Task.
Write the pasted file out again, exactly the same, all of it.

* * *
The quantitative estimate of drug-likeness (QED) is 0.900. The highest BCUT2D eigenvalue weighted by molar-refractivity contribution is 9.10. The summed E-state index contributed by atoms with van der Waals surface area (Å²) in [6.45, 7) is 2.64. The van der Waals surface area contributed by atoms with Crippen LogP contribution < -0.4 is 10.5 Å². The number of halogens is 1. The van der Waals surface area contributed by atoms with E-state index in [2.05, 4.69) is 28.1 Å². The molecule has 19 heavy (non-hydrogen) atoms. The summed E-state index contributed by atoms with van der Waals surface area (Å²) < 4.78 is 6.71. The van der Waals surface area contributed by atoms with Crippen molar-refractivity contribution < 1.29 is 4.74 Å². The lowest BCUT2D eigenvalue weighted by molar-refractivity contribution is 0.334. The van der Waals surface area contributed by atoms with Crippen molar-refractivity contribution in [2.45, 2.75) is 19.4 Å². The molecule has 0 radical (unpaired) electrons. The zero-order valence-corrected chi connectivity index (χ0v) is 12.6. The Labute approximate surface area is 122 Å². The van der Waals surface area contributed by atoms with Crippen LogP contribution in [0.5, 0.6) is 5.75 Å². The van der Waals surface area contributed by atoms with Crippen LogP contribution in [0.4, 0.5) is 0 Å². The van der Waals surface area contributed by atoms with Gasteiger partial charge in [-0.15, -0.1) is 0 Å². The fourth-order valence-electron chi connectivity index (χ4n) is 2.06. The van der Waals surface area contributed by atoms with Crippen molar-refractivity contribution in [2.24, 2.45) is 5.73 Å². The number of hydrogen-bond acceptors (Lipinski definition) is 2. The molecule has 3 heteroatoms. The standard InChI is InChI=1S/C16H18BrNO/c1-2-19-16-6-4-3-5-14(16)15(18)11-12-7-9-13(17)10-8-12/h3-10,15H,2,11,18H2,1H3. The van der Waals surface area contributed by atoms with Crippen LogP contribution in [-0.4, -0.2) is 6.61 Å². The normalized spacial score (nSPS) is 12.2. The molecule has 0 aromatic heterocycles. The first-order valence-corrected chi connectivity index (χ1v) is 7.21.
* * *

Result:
The quantitative estimate of drug-likeness (QED) is 0.900. The highest BCUT2D eigenvalue weighted by molar-refractivity contribution is 9.10. The summed E-state index contributed by atoms with van der Waals surface area (Å²) in [6.45, 7) is 2.64. The van der Waals surface area contributed by atoms with Crippen LogP contribution < -0.4 is 10.5 Å². The number of halogens is 1. The van der Waals surface area contributed by atoms with E-state index in [2.05, 4.69) is 28.1 Å². The molecule has 19 heavy (non-hydrogen) atoms. The summed E-state index contributed by atoms with van der Waals surface area (Å²) < 4.78 is 6.71. The van der Waals surface area contributed by atoms with Crippen molar-refractivity contribution < 1.29 is 4.74 Å². The lowest BCUT2D eigenvalue weighted by molar-refractivity contribution is 0.334. The van der Waals surface area contributed by atoms with Crippen molar-refractivity contribution in [2.45, 2.75) is 19.4 Å². The molecule has 0 radical (unpaired) electrons. The zero-order valence-corrected chi connectivity index (χ0v) is 12.6. The Labute approximate surface area is 122 Å². The van der Waals surface area contributed by atoms with Crippen LogP contribution in [0.5, 0.6) is 5.75 Å². The van der Waals surface area contributed by atoms with Crippen LogP contribution in [0.4, 0.5) is 0 Å². The van der Waals surface area contributed by atoms with Gasteiger partial charge in [-0.15, -0.1) is 0 Å². The fourth-order valence-electron chi connectivity index (χ4n) is 2.06. The van der Waals surface area contributed by atoms with Crippen molar-refractivity contribution in [2.24, 2.45) is 5.73 Å². The number of hydrogen-bond acceptors (Lipinski definition) is 2. The molecule has 3 heteroatoms. The standard InChI is InChI=1S/C16H18BrNO/c1-2-19-16-6-4-3-5-14(16)15(18)11-12-7-9-13(17)10-8-12/h3-10,15H,2,11,18H2,1H3. The van der Waals surface area contributed by atoms with Crippen LogP contribution in [-0.4, -0.2) is 6.61 Å². The normalized spacial score (nSPS) is 12.2. The molecule has 0 aromatic heterocycles. The first-order valence-corrected chi connectivity index (χ1v) is 7.21.